Get access

Asset Pricing with Garbage



    Search for more papers by this author
    • Savov is with the University of Chicago Booth School of Business. I am especially grateful to John Cochrane and Pietro Veronesi, as well as to Editor Campbell Harvey, and an anonymous referee and associate editor. I thank Shelly Schneider from Franklin Associates for providing the data. I also thank George Constantinides, Douglas Diamond, Robert Dittmar, John Heaton, and participants in the 2008 WFA Annual Meetings and the Chicago Booth Student Brownbag. I received support from the Center for Research in Security Prices. An Internet Appendix is available at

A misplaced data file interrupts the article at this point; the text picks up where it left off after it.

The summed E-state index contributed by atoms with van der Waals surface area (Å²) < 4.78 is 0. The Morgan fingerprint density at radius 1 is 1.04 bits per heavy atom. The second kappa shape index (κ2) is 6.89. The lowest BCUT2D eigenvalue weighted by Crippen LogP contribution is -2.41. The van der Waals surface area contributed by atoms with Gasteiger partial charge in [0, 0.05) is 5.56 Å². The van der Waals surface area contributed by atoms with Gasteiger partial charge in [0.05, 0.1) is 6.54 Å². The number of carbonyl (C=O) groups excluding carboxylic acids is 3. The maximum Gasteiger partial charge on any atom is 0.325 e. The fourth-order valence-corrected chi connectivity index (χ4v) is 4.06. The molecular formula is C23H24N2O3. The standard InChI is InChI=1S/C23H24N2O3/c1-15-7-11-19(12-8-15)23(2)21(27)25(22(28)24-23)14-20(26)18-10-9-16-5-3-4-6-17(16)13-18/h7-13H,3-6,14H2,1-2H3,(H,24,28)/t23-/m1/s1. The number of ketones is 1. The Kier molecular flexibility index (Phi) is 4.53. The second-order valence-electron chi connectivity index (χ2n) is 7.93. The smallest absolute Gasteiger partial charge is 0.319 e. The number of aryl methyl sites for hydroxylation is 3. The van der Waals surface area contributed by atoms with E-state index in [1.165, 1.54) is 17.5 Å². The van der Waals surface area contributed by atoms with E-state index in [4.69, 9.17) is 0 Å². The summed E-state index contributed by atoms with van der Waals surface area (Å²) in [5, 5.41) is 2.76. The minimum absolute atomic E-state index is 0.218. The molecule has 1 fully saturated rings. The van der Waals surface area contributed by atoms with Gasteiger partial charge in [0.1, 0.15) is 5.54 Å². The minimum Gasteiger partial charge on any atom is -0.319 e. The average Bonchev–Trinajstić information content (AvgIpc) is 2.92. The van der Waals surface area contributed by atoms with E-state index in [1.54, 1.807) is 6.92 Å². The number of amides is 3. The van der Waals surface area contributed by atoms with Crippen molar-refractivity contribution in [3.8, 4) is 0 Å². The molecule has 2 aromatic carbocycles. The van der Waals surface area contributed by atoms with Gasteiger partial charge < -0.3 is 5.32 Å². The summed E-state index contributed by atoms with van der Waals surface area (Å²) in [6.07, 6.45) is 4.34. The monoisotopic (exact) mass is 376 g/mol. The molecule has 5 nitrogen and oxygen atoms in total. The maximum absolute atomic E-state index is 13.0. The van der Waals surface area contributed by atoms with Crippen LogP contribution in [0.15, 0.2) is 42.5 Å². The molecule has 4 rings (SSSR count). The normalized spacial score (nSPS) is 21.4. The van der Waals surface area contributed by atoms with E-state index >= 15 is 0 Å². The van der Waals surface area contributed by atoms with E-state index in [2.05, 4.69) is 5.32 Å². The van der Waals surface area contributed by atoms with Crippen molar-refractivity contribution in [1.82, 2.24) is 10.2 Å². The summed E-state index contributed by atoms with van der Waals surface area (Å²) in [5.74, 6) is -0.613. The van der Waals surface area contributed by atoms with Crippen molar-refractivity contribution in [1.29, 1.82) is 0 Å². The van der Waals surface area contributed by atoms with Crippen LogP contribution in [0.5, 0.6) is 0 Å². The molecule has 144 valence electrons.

A new measure of consumption, garbage, is more volatile and more correlated with stocks than the canonical measure, National Income and Product Accounts (NIPA) consumption expenditure. A garbage-based consumption capital asset pricing model matches the U.S. equity premium with relative risk aversion of 17 versus 81 and evades the joint equity premium-risk-free rate puzzle. These results carry through to European data. In a cross-section of size, value, and industry portfolios, garbage growth is priced and drives out NIPA expenditure growth.